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PC not working after unplugged

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Yesterday my computer was on and the power cord got just loose enough to cut the power for a second. When it started up again the monitor said there was no signal from the pc. The mouse and wireless adapter light up, but caps lock won't go on. The hard drive is fine, I took it out and put it in another machine. I was hoping someone might have an idea of what is wrong.
many thanks
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    Grumpy Ol' MSgt (Ret.)

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Unfortunately, what often happens with a loose cord is the power is not simply lost, but it connects and disconnects several times in rapid succession so it bang, Bang, BANGS on the power supply, and, in turn, the rest of the computer. Those type severe power fluctuations cause extreme, potentially damaging stress on electronics. Lights on the wireless adapter and mouse indicate there is +5V present but a power supply must also provide +12V and +3.3V to the computer. The first thing you need to do is establish the PSU is working fine. Here is my canned text on testing PSUs:

To properly and conclusively test a power supply unit (PSU), it must be tested under various realistic "loads" then analyzed for excessive ripple and other anomalies. This is done by a qualified technician using an oscilloscope or power analyzer - sophisticated (and expensive) electronic test equipment requiring special training to operate, and a basic knowledge of electronics theory to understand the results. Therefore, conclusively testing a power supply is done in properly equipped electronic repair facilities.

Fortunately, there are other options that are almost as good. I keep a FrozenCPU Ultimate PSU Tester in my tool bag when I am "in the field" and don't have a good spare power supply to swap in. While not a certain test, they are better than nothing. The advantage of this model is that it has an LCD readout of the voltage. With an actual voltage readout, you have a better chance of detecting a "failing" PSU, or one barely within specified ATX Form Factor Standard tolerances. Lesser models use LEDs to indicate the voltage is just within some "range". These are less informative, considerably cheaper, but still useful for detecting PSUs that have already "failed". Newegg has several testers to choose from. All these testers contain a "dummy load" to fool the PSU into thinking it is connected to a motherboard, and therefore allows the PSU to power on, if able, without being attached to a motherboard - great for testing fans, but again, it is not a true load or suitable for conclusive testing.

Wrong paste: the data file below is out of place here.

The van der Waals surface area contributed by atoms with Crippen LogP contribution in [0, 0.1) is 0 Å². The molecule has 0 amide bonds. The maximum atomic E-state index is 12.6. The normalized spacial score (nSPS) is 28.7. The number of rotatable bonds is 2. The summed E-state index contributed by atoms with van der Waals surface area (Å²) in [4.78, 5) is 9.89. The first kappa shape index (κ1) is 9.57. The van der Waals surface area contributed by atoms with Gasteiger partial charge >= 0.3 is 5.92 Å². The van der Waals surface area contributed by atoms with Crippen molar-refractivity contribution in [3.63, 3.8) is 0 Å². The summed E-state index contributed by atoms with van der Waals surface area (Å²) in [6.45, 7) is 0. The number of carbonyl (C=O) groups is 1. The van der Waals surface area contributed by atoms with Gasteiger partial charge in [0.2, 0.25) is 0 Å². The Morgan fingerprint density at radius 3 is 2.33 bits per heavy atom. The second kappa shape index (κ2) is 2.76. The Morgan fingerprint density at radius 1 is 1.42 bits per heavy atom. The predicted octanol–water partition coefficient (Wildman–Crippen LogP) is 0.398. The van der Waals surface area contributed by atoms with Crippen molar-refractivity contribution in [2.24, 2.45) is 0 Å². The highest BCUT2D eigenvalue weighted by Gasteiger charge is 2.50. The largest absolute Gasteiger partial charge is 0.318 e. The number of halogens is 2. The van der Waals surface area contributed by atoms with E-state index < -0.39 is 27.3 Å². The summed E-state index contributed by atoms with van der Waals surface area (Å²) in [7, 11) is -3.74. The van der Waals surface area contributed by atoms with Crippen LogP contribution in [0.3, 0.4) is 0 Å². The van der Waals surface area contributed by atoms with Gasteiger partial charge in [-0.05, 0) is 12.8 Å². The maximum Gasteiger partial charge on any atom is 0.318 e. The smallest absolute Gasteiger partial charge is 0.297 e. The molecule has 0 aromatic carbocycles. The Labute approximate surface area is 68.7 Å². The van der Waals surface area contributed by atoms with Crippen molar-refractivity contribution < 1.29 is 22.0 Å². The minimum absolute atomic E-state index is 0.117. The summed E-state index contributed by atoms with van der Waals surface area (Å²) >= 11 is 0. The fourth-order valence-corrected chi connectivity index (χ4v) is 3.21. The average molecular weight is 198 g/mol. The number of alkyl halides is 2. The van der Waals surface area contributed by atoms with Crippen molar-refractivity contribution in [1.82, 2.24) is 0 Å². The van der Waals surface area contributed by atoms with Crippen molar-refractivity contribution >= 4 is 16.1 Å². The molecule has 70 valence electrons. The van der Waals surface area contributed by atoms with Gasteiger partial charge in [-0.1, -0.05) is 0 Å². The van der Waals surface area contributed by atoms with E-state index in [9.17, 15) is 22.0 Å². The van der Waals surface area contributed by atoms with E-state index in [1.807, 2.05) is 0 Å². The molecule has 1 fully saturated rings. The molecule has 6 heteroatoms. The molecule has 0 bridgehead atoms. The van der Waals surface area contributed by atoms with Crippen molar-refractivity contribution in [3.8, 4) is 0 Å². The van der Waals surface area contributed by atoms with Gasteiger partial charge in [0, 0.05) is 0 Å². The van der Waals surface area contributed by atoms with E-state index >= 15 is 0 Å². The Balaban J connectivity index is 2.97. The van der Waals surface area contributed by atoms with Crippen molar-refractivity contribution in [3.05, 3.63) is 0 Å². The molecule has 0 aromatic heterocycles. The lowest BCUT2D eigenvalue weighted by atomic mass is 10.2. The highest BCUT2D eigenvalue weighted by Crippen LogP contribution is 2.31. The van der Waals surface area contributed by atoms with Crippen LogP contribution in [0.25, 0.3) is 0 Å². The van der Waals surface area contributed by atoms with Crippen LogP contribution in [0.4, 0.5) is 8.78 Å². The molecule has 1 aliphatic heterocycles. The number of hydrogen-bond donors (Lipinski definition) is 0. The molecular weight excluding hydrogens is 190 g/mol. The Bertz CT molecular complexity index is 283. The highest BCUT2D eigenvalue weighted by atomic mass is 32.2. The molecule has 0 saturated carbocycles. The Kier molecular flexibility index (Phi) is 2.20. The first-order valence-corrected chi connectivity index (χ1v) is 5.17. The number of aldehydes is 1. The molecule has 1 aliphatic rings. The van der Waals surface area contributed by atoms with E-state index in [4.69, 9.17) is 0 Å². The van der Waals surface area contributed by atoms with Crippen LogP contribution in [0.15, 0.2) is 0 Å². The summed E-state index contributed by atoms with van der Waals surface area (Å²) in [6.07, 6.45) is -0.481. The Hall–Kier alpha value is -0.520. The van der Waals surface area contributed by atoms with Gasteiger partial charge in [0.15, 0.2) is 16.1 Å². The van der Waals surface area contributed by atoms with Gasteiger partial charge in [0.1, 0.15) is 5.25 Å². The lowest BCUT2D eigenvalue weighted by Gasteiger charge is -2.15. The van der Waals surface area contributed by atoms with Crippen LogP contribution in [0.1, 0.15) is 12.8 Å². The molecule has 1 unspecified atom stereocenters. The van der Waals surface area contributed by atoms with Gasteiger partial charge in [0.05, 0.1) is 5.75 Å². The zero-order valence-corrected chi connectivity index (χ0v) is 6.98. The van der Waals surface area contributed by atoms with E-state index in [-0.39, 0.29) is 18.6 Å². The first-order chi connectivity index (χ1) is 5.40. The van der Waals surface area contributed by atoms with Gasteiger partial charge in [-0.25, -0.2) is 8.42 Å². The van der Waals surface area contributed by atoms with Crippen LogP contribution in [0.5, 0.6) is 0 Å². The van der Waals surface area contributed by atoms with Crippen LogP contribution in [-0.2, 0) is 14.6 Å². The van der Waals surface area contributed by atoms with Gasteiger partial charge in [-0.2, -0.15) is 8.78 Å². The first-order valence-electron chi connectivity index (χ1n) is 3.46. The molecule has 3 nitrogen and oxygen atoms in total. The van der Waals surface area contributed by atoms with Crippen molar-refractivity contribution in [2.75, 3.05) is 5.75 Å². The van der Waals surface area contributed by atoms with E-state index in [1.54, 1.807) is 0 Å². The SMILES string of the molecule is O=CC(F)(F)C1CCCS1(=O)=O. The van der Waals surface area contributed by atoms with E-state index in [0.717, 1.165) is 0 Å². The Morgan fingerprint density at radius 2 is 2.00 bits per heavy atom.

Note the required voltage tolerance ranges:

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NOTE: Disregard the -5VDC reading. It is no longer used.

Swapping in a known good supply is a tried and true method of troubleshooting used for years, even by pros. If you have access to a suitably sized, spare power supply, carefully remove the suspect supply and replace it with the known good one, and see if the problem goes away.

I do not recommend using a multimeter to test power supplies. To do it properly, that is, under a realistic load, the voltages on all the pins must be measured while the PSU is attached to the motherboard and the computer powered on. This requires poking (with some considerable force) two hard and sharp, highly conductive meter probes into the main power connector, deep in the heart of the computer. One tiny slip can destroy the motherboard, and everything plugged into it. It is not worth the risk considering most multimeters, like plug-in testers, do not measure, or reveal any unwanted and potentially disruptive AC components to the DC voltages.

The voltages can be checked in the BIOS Setup Menus of most motherboards but they do not reveal ripple or other anomalies either. And the Setup Menu places very little demands on system resource so, like the temperature readings found in BIOS Setup Menus, they may not reflect values obtained when the computer is processing demanding tasks.

And remember, anything that plugs into the wall can kill. Do not open the power supply's case unless you are a qualified electronics technician. There are NO user serviceable parts inside a power supply.

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